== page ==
Kate (2021) Review



Kate may not reinvent the action genre but it’s visually stunning and the action is well executed with Mary Elizabeth Winstead proving a sympathetic yet badass lead.

Plot: A female assassin has 24 hours to get vengeance on her murderer before she dies.

Review: I have a soft spot for movies set in Japan; Tokyo is always cinematic looking and it’s especially stunning in the new Netflix actioner Kate starring Mary Elizabeth Winstead.

From the trailers this looked like Crank meets John Wick and that’s essentially what it is with its badass lead, gorgeous neon-soaked visuals and imaginative kills.

Crank and John Wick both at least have a sense of humour whereas Kate is more serious with our protagonist finding out she has been poisoned and wants to find out who did it before she dies. There are no major surprises and like most modern action movies it lacks a truly memorable villain and quotable dialogue.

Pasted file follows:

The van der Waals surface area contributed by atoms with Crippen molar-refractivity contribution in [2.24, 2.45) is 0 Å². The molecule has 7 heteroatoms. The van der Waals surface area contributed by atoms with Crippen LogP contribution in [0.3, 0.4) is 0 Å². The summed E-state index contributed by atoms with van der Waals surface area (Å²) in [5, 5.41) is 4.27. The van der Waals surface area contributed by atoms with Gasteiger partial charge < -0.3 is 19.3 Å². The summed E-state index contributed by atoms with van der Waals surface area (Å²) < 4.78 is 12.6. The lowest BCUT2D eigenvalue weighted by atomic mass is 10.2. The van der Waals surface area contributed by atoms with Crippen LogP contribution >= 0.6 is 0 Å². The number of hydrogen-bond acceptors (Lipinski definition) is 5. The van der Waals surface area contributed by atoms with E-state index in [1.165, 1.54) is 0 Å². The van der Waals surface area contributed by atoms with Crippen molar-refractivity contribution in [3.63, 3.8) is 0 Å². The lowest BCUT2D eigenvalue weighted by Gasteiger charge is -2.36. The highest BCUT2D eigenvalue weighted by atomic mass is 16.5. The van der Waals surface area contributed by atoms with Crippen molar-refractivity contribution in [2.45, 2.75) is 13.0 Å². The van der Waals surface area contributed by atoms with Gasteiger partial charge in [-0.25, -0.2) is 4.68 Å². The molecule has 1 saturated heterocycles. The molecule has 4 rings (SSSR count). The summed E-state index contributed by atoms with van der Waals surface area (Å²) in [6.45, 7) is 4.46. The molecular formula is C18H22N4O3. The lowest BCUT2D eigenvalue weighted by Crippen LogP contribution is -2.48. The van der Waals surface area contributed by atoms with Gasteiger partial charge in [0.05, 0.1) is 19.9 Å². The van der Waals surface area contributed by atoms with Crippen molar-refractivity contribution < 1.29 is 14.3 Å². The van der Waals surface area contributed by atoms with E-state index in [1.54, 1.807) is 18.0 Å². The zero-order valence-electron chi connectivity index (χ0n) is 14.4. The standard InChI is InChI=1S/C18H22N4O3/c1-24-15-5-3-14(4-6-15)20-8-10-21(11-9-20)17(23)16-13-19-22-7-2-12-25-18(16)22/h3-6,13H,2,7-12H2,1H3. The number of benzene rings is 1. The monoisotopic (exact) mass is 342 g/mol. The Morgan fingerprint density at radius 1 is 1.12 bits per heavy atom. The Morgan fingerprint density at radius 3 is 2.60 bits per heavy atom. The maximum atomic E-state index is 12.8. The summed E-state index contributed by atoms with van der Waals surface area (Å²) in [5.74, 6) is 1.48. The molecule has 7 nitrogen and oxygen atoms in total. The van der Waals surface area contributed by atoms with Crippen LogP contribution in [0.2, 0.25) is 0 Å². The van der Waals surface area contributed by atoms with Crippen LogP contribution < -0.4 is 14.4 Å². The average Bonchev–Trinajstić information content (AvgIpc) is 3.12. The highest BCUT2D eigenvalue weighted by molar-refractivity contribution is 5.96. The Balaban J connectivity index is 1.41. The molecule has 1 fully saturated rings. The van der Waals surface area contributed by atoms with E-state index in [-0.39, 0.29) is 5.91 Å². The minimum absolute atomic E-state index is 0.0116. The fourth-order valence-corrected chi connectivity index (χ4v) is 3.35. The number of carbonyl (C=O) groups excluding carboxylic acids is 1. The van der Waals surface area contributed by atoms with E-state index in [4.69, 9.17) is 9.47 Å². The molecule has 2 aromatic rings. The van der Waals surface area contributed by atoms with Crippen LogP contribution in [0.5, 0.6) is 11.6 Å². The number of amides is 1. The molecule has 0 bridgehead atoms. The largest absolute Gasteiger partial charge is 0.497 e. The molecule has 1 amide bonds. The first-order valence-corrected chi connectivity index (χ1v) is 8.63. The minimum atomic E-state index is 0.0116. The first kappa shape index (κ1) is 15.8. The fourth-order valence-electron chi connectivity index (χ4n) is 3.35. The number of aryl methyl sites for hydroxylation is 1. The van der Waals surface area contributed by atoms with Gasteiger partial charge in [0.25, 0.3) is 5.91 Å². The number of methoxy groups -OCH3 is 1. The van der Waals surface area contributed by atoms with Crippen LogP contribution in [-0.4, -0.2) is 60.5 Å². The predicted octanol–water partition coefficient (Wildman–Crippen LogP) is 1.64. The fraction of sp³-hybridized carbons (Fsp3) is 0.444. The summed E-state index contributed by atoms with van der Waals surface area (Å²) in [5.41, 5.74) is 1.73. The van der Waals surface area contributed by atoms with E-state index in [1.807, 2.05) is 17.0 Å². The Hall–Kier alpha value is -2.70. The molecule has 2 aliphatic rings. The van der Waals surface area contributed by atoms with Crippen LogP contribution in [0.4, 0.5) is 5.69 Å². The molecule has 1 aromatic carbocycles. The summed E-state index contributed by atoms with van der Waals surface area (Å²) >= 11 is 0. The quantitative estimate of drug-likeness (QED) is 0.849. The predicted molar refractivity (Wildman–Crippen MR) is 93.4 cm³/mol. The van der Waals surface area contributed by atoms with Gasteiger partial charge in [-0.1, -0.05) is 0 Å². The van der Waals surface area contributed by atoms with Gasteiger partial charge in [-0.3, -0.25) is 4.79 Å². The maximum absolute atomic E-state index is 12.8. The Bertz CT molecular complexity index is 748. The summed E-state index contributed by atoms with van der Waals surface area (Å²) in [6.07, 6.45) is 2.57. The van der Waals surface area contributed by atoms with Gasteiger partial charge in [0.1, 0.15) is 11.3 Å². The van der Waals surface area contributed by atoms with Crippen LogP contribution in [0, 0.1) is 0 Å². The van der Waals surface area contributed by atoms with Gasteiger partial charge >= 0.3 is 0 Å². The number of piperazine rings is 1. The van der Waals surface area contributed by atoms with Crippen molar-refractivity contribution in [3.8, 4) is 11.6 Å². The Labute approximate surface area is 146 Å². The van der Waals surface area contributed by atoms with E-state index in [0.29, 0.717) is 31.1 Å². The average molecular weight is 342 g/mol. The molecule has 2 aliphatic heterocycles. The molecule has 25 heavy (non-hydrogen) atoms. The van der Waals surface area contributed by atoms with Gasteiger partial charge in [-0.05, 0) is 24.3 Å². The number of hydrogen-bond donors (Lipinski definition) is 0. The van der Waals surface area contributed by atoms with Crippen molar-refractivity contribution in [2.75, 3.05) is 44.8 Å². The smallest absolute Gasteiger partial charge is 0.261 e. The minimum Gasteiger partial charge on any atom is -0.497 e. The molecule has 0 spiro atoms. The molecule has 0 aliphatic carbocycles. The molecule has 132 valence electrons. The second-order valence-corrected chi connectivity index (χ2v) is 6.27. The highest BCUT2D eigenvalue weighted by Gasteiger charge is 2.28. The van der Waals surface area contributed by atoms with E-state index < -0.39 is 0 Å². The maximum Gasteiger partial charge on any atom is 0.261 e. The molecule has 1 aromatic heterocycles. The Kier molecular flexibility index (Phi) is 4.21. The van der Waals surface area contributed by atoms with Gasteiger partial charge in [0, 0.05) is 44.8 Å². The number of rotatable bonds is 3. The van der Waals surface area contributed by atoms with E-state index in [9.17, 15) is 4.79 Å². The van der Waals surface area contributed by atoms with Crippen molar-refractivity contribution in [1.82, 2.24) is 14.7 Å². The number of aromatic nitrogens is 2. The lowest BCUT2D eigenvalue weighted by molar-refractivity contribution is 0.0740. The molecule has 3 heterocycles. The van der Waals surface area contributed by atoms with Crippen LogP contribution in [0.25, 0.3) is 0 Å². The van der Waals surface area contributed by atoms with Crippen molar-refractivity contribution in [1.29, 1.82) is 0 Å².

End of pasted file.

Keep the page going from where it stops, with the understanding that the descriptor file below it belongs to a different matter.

Where Kate shines though is in the well shot action scenes and Mary Elizabeth Winstead once again proving what a genuine talent she is; Kate is a killer but we still empathise with her as she has been trained since she was a child and never really had a choice for the life she got.

Needless to say this makes it a rather somber affair and by the end it leaves you with nothing. It does have a few moments of levity and Ani (Miku Patricia Martineau) may be foul mouthed, but she has a good heart and bonds with Kate as they search for answers while avoid being killed giving the movie a little more depth.

Woody Harrelson never disappoints even if his character arc you could see coming a mile off and the performances from the supporting cast are all spot on.

It’s a briskly paced action movie and the fight scenes are visceral and bloody with one kill having a guy stabbed through the face… which was awesome. The only downside to the action was the CG car chase at the beginning but I’ve seen worse.

Overall, Kate is visually stunning with several impressive fight scenes and a winning performance from Mary Elizabeth Winstead; it’s not especially original and is a little downbeat but it’s a polished affair and worth checking out once.